August 23, 2010
While the compensation community has just started to try to digest the Sixth District's abstractly defensible, but realistically indigestible opinion in Guzman, the community has fresh hope that all is not lost in the wacky world of the new rating schedule--with the announcement Friday, August 20th, by the 1st District, Division 3, that it had granted both applicant's (Civil No. A126344) and defendant's (Civil No. 126427) writs in Ogilvie and consolidated them for all purposes since they share common factual and legal questions.
The Court referred back to Costa v. SCIF (2006) 35 Cal.Workers'Comp.Reptr 12, 71 CCC 1797, as indicating the Board's view that, notwithstanding SB 899, the parties retain the opportunity to present rebuttal evidence to ratings under the new schedule. Per the Court, Costa also states that the evidence necessary to rebut a scheduled rating is to be decided, at least initially, on a case-by-case basis.
The First District directed the parties to file briefs addressing the following questions:
The Court ordered Ogilvie to file a supplemental opening brief on these issues on or before 8/30/2010. The Board and the City and County of San Francisco will file supplemental opposition briefs on or before 9/10/2010. Ogilvie may then file a supplemental reply on or before 9/20/2010. The parties are further ordered to appear for oral argument when the matter is ordered on calendar.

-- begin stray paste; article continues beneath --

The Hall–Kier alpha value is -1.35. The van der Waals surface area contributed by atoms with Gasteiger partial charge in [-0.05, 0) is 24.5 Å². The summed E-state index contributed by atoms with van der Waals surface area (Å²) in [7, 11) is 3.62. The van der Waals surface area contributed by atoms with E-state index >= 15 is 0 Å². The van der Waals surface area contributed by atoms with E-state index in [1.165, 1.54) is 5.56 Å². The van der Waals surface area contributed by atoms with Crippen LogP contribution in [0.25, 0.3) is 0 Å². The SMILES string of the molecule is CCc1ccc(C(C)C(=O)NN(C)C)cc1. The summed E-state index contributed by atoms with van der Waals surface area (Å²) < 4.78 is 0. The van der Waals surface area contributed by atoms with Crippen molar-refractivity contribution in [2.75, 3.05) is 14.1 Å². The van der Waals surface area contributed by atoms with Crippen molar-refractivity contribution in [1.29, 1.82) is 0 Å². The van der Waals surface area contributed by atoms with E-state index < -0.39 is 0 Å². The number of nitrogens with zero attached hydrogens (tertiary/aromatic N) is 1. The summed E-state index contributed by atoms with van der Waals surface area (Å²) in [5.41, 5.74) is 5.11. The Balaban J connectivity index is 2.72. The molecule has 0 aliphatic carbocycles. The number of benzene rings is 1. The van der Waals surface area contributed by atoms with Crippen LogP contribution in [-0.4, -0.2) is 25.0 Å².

To what degree will the Court entertain the argument that there should be no right to rebut the diminished future earnings capacity component of the rating schedule, as some parties have maintained? The way the Court has couched the issues, it seems to give short shrift to such a "wipe-out" argument, which failed to make any impression on the appellate panel in Guzman.
If the defense community has to live with some rebuttal mechanism, it would be all to the good that a set of rules be formulated as to how that can be accomplished, to cut down on the excesses, absurdities and unconscionable costs vocational "experts," blessed by Costa, have created for the parties and for the Board.
Further, some general rules will allow for a modicum of predictability to return to the litigation process, avoiding costly delays while the experts perform their voodoo on each case and allowing parties to settle cases rather than have to try them because no one can figure out whether the rebuttal evidence is real or all smoke and mirrors.
On to the briefs.